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ACLU speaker discusses digital rights

Nicole Ozer, the Technology and Civil Liberties Policy director of the American Civil Liberties Union, delivered a talk entitled “Civil Liberties in a High Tech World” to a crowded lecture hall at the Law School on Monday.

Matt Zimmerman of the Electronic Frontier Foundation (EFF), a San Francisco–based nonprofit group that works to protect digital rights, also participated in the discussion.

Ozer’s work is mainly in Silicon Valley, and it involves several different types of technological issues. “I ensure that as technology advances, civil rights do not get left behind,” Ozer said.

She discussed such issues as National Security Agency spying, public video surveillance, Internet privacy, and current local and national litigations.

During the talk, Ozer questioned what liberties are given up when one sacrifices safety for physical or personal information. Public video surveillance, which she said is growing more popular in parts of Chicago and cities around the world, is one crossroad between civil liberties and technology.

While the goal of these cameras is to stop crime, a 2005 British study at the University of Leicester showed that these cameras have yet to be proven effective. Ozer argued that even if someone does not mind having their image recorded, they might not realize that the recording could be combined with other information. This may later result in a compromise of civil liberties, she said.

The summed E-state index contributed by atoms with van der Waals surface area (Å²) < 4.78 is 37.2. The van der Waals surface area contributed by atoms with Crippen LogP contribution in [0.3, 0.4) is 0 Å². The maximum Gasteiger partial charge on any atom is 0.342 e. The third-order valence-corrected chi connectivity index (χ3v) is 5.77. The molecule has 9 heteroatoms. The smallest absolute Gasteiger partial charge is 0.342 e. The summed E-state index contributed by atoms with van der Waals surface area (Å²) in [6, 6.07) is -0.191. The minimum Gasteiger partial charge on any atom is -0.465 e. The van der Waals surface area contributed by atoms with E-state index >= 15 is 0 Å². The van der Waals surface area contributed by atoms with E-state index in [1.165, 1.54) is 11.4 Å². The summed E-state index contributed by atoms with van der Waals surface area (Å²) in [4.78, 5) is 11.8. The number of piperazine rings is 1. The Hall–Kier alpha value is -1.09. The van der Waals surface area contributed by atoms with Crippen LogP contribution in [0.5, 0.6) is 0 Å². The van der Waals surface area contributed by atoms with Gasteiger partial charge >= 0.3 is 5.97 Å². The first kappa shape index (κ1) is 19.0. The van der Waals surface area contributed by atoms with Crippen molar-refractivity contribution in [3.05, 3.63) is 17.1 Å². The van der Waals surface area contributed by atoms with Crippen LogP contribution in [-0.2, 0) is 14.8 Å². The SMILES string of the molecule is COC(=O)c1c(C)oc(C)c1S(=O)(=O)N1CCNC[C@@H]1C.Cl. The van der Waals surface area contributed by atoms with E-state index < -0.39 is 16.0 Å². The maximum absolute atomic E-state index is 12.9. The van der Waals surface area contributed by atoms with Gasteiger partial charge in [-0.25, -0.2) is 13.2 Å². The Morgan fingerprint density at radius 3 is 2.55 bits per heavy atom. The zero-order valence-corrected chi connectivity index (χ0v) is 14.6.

Ozer recommended that the audience visit the website texasborderwatch.com, which allows site members to use select surveillance cameras to patrol the Mexican-American border and report suspicious activity.

Ozer also discussed Radio Frequency ID, technology originally designed for commercial use.

“This is a tiny encodable computer chip that can be read without contact,” she said. “So you could be at a protest and someone could scan your card and have your name and information without you knowing.”

Recently, Ozer said, these ID cards were introduced in a California elementary school, where students as young as five years old carried badges so that the school could locate them at any time. Besides the questionable violation of rights, Ozer said the IDs are very easy to access for unauthorized data.

Mentioning different ways people give out personal information—providing one’s zip code at a store, allowing an e-mail service provider to scan e-mail messages, using cell phones, and accessing public wireless Internet—Ozer emphasized caution and reminded the audience to think about where their information is going.

The EFF’s Zimmerman discussed his work dealing with electronic voting and the impact of technology when it conflicts with public interest.

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